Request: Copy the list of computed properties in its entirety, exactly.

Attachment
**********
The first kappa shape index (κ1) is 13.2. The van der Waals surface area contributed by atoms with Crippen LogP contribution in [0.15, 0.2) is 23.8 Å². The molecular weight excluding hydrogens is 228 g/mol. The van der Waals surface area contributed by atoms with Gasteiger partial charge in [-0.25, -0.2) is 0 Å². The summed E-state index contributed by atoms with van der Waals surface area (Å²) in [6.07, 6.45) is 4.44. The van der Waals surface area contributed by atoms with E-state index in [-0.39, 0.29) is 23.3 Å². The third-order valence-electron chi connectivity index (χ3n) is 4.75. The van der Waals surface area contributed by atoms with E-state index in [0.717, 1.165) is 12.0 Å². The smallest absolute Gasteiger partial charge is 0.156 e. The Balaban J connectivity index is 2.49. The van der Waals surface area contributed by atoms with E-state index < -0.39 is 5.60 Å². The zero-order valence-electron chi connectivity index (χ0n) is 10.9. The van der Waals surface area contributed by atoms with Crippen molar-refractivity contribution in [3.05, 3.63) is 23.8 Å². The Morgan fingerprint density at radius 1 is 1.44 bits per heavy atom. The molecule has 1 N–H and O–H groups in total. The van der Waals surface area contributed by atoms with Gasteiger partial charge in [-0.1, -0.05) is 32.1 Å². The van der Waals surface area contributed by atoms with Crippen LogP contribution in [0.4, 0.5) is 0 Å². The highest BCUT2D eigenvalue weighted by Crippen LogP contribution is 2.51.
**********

The first kappa shape index (κ1) is 13.2. The van der Waals surface area contributed by atoms with Crippen LogP contribution in [0.15, 0.2) is 23.8 Å². The molecular weight excluding hydrogens is 228 g/mol. The van der Waals surface area contributed by atoms with Gasteiger partial charge in [-0.25, -0.2) is 0 Å². The summed E-state index contributed by atoms with van der Waals surface area (Å²) in [6.07, 6.45) is 4.44. The van der Waals surface area contributed by atoms with E-state index in [-0.39, 0.29) is 23.3 Å². The third-order valence-electron chi connectivity index (χ3n) is 4.75. The van der Waals surface area contributed by atoms with E-state index in [0.717, 1.165) is 12.0 Å². The smallest absolute Gasteiger partial charge is 0.156 e. The Balaban J connectivity index is 2.49. The van der Waals surface area contributed by atoms with E-state index < -0.39 is 5.60 Å². The zero-order valence-electron chi connectivity index (χ0n) is 10.9. The van der Waals surface area contributed by atoms with Crippen molar-refractivity contribution in [3.05, 3.63) is 23.8 Å². The Morgan fingerprint density at radius 1 is 1.44 bits per heavy atom. The molecule has 1 N–H and O–H groups in total. The van der Waals surface area contributed by atoms with Gasteiger partial charge in [-0.1, -0.05) is 32.1 Å². The van der Waals surface area contributed by atoms with Crippen LogP contribution in [0.4, 0.5) is 0 Å². The highest BCUT2D eigenvalue weighted by Crippen LogP contribution is 2.51.